The Chemist Whose DIY Lasers Are Too Dangerous for YouTube

The YouTuber 'Styropyro' recycles tech to turn old parts into lightsabers and laser bazookas.

Aug 16 2018, 1:30pm

YouTuber Styropyro created his name we he was just 13.

“I wasn’t expecting it to be used on a big YouTube channel,” he told me over the phone. When he was a kid, Styropyro—whose real name is Drake Anthony—and a friend used to create a gooey flammable paste by dissolving styrofoam in acetone. I did the same with gasoline and old cups from the fast food chain Sonic.

It’s a fun, if dangerous, hobby. The kind of thing lots of adolescent boys do. Anthony outgrew the name, but never outgrew a love of science and chemistry. From the small town of Goodfield, Illinois (population of about 700), Anthony posts videos of his science experiments on YouTube.

Most of them involve lasers—my favorite is the 200w laser bazooka he built from old DLP television projectors and lithium ion batteries. Wearing a welding mask, Anthony sweeps the bright light across a room and uses the focused lasers to pop balloons, scorch wood, and burn through a computer case.

Image: Xavier Aaronson

Anthony’s pyrotechnic shenanigans have landed him content strikes from YouTube, which took issues with a series of videos he made where he pulled recipes from a 1933 chemistry book and tested them. “I am a chemist,” he said. “I have a degree in chemistry so I'm qualified to do this stuff … but if I were to get one more strike against my account, my channel would have been deleted. When you remove those kinds of videos, there’s going to be less kids who are going to get interested in science.”

Ever since he was a kid, Anthony loved science and chemistry. But he especially loved lasers.

“When I was 12, I learned about lasers in science class,” he said. “And it was you know, very very simple terms, but I found this stuff interesting and so I went home and did some reading online.” Anthony ordered one of the laser pointers and quickly got bored of it. He wanted more power, so he stripped the thing down and tried to enhance it, but he broke it.

Undeterred, he tried again. He saved up his money over a few months and ordered another green laser pointer. “I was able to take that one apart and actually make it a little bit stronger,” he said. “From there I started tearing apart DVD burners and computer trying to get laser parts and from there on I just kept building bigger and bigger lasers and I learned a lot doing those kinds of experiments.”

Image: Xavier Aaronson

Anthony’s dad is a general contractor and his mother is a nurse and, when he was a kid, a substitute teacher. When he was young, Anthony’s parents loved that he was interested in science but worried he was using that science to light things on fire and blow stuff up. “Before I got into lasers, I got into chemistry and pyrotechnics and they were pretty concerned about that,” he said.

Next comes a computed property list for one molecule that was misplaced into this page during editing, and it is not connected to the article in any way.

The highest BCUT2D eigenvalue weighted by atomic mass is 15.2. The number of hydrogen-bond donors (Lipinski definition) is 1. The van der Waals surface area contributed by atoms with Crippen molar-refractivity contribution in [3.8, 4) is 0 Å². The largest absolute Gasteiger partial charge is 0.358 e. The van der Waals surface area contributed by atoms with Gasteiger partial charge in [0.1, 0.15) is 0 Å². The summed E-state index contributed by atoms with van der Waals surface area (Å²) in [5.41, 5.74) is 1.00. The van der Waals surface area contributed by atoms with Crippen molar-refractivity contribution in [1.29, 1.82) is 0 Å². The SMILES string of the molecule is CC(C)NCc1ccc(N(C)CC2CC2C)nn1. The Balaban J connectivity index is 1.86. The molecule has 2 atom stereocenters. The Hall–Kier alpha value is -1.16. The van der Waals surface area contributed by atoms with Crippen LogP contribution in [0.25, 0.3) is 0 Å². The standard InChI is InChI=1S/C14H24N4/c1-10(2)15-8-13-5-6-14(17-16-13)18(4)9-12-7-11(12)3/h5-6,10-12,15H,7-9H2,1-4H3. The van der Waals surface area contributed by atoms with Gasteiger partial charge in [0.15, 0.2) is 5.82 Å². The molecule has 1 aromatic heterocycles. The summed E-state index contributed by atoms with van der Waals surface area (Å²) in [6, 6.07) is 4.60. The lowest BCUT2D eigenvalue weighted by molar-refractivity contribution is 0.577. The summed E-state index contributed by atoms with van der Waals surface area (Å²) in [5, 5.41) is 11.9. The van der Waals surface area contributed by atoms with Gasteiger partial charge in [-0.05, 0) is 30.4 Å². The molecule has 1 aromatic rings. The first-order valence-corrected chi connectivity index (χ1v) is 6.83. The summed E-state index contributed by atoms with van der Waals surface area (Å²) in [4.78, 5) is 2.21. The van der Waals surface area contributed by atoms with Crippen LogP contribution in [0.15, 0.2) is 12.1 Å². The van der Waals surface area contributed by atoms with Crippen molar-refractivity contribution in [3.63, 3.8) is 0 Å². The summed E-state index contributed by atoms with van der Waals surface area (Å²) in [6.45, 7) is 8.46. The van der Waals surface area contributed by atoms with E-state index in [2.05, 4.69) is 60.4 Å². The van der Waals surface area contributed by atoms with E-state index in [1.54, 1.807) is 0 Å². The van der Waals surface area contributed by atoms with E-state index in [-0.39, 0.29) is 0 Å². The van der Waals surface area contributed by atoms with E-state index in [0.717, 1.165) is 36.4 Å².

But that all changed when Anthony’s mother brought home a chemistry test from one of the classes she was subbing. Anthony easily answered the test’s questions correctly. “She saw that I wasn’t just blindly doing this stuff, I was reading into everything and I was very aware of the safety involved,” he said. “They were still concerned, but they were supportive of me learning stuff.”

In his videos, Anthony experiments with powerful lasers, liquid nitrogen, and even exotic thermites. But he always does so safely. “I always wear laser goggles,” he said. “The biggest risk with lasers is going blind. One mistake and shoot your eye out and you'll never heal from.”

Image: Xavier Aaronson

Even with precautions, accidents happen. “I've taken some laser beams on the hand and I even have a few little scars and burns from working with it, but that's nothing compared to taking a laser in the eye. I had some close calls with my I was doing my early chemistry experiment, that's for sure. But at least on the laser side of things, I didn't I didn't get anything massive.”

As he mentioned, YouTube has served content strikes to some of Anthony’s videos. Anthony appealed the content strikes and got them removed, but the videos are still unlisted and demonetized.

“At YouTube, we are deeply committed to making quality educational content available to learners across the globe,” a YouTube spokesperson told Motherboard. “Videos featuring activities that could lead to serious physical injury may be age-restricted or removed altogether, but as is the case with all our policies, context matters. Videos accompanied by sufficient educational, documentary, or scientific context are allowed. When videos are flagged to us human reviewers evaluate them and remove videos that violate our Guidelines. We also give creators the ability to appeal if they think a video was mistakenly removed.”

For Anthony, it’s all about the love of science. He grew up in a small town and the internet was his window to the world.

He sees his YouTube channel as a way to pass on that love of learning and science to another generation. “If I didn’t have the internet growing up, I wouldn’t have been introduced to these hobbies,” he said. I would have definitely still had an interest in in things like science and chemistry but it's very unlikely that I would have been doing all these kinds of experiments because almost everything that I read was online. I'm not even sure what I'd be doing now.”

This article originally appeared on Motherboard.

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